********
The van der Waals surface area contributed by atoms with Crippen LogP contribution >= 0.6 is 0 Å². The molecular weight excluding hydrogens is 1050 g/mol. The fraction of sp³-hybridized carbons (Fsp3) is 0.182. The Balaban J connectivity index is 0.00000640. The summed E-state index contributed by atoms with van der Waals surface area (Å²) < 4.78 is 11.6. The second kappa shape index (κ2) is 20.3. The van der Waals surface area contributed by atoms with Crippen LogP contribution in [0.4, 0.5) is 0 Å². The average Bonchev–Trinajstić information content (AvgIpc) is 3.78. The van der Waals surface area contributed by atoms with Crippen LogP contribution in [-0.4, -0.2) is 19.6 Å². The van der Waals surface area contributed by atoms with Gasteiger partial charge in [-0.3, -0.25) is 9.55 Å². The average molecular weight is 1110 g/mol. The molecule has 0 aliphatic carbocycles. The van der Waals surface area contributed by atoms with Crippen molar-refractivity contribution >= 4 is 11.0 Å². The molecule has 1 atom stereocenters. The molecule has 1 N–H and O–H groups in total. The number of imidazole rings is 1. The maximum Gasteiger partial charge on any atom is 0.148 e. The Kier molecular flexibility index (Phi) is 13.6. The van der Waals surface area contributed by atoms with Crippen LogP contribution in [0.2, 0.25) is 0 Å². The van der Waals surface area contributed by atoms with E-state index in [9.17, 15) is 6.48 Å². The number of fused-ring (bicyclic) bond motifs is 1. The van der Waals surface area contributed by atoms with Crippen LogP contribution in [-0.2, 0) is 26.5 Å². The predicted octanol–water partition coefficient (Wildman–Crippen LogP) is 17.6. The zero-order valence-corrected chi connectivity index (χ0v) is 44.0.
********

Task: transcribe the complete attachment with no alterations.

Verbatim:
The van der Waals surface area contributed by atoms with Crippen LogP contribution >= 0.6 is 0 Å². The molecular weight excluding hydrogens is 1050 g/mol. The fraction of sp³-hybridized carbons (Fsp3) is 0.182. The Balaban J connectivity index is 0.00000640. The summed E-state index contributed by atoms with van der Waals surface area (Å²) < 4.78 is 11.6. The second kappa shape index (κ2) is 20.3. The van der Waals surface area contributed by atoms with Crippen LogP contribution in [0.4, 0.5) is 0 Å². The average Bonchev–Trinajstić information content (AvgIpc) is 3.78. The van der Waals surface area contributed by atoms with Crippen LogP contribution in [-0.4, -0.2) is 19.6 Å². The van der Waals surface area contributed by atoms with Gasteiger partial charge in [-0.3, -0.25) is 9.55 Å². The average molecular weight is 1110 g/mol. The molecule has 0 aliphatic carbocycles. The van der Waals surface area contributed by atoms with Crippen molar-refractivity contribution >= 4 is 11.0 Å². The molecule has 1 atom stereocenters. The molecule has 1 N–H and O–H groups in total. The number of imidazole rings is 1. The maximum Gasteiger partial charge on any atom is 0.148 e. The Kier molecular flexibility index (Phi) is 13.6. The van der Waals surface area contributed by atoms with Crippen LogP contribution in [0.2, 0.25) is 0 Å². The van der Waals surface area contributed by atoms with E-state index in [9.17, 15) is 6.48 Å². The number of fused-ring (bicyclic) bond motifs is 1. The van der Waals surface area contributed by atoms with Crippen LogP contribution in [-0.2, 0) is 26.5 Å². The predicted octanol–water partition coefficient (Wildman–Crippen LogP) is 17.6. The zero-order valence-corrected chi connectivity index (χ0v) is 44.0.